The medial subthalamic nucleus (STN) border may be a more appropriate anatomical reference than the midcommissural point for determining the optimal location for deep brain stimulation (DBS) in patients with Parkinson disease, according to study findings published in the Journal of Neurology, Neurosurgery, and Psychiatry.
Participants with Parkinson disease from a multicenter randomized controlled trial who underwent STN DBS were selected for this study. Investigators collected postoperative computed tomography and unilateral Unified Parkinson’s Disease Rating Scale motor examination scores at 12 months after surgery. Among 33 patients with Parkinson disease undergoing intervention, 65 electrodes were used. Motor improvements at 12 months were subdivided into nonresponding (n=17), responding (n=30), and optimally responding (n=18) body sides. To determine potential DBS hotspots, investigators used stereotactic coordinates of optimal electrode contacts in relation to the midcommissural point and the medial STN border.
Investigators discovered a significant negative correlation (Pearson’s correlation, −0.52; P <.01) between individual Unified Parkinson’s Disease Rating Scale motor improvement and Euclidean distance from the stimulation center to the DBS “hotspot” when using the medial STN border as an anatomical reference.
According to the investigators, the hotspot was found at 1.7 mm anterior, 2.8 mm lateral, and 2.5 mm superior to the medial STN border. When researchers excluded the optimally responding body sides from the assessment, a similar negative correlation existed (Pearson’s correlation, −0.49; P <.01). No correlation was found when using the midcommissural point as a reference.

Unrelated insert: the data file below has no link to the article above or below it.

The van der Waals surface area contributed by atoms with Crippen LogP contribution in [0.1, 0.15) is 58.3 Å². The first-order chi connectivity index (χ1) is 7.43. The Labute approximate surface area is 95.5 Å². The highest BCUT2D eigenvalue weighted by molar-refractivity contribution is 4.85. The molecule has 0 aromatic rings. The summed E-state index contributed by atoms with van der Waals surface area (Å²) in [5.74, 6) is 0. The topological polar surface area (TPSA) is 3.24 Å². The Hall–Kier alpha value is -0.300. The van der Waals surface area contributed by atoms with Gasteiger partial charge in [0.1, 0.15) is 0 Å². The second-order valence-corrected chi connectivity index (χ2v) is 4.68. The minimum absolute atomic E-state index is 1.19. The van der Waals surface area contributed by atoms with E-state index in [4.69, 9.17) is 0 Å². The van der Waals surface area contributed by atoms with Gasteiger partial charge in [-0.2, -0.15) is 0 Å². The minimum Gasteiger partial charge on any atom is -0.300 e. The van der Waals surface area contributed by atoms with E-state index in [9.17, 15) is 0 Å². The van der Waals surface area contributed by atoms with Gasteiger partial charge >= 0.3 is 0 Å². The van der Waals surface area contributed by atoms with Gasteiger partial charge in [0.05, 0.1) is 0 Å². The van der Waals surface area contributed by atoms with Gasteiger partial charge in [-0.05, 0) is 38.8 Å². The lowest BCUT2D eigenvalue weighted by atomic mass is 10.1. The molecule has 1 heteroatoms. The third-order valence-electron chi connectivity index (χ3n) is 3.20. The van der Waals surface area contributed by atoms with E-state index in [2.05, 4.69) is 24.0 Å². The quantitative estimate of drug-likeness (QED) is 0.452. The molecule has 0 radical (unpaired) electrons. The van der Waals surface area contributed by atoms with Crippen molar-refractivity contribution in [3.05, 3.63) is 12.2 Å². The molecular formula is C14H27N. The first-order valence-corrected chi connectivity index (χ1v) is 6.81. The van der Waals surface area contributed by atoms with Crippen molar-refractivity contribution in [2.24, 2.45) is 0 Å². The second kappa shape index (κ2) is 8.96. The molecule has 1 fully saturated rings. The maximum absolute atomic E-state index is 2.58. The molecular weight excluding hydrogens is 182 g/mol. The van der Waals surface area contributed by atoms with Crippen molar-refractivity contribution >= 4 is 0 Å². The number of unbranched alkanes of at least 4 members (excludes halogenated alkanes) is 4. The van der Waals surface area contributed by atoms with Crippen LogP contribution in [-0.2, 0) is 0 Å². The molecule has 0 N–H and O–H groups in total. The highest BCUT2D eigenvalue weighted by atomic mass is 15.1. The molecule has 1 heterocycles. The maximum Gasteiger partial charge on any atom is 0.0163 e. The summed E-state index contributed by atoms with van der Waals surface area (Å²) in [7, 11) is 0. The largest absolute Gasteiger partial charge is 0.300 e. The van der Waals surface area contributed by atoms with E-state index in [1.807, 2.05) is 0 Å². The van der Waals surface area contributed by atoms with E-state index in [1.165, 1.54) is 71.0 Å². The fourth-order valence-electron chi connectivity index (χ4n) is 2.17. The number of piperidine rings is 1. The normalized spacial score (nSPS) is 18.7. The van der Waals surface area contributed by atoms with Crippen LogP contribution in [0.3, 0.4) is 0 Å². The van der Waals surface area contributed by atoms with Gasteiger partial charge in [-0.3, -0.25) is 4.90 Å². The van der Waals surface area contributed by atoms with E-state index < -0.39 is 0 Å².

The investigators were unable to evaluate the location of stimulation relative to axial motor symptom improvement, as the study was focused on assessing right- and left-sided motor scores separately. In addition, the researchers note that the determination of the precise interrelationship of dorsolateral STN and contact localization was suboptimal because of limitations in magnetic resonance imaging image quality.
When identified, this new reference point appears to be “well feasible at 1.5 T [magnetic resonance imaging,] and therefore readily applicable for all DBS teams.”
Bot M, Schuurman PR, Odekerken VJJ, et al. Deep brain stimulation for Parkinson’s disease: defining the optimal location within the subthalamic nucleus [published online January 20, 2018]. J Neurol Neurosurg Psychiatry. doi: 10.1136/jnnp-2017-316907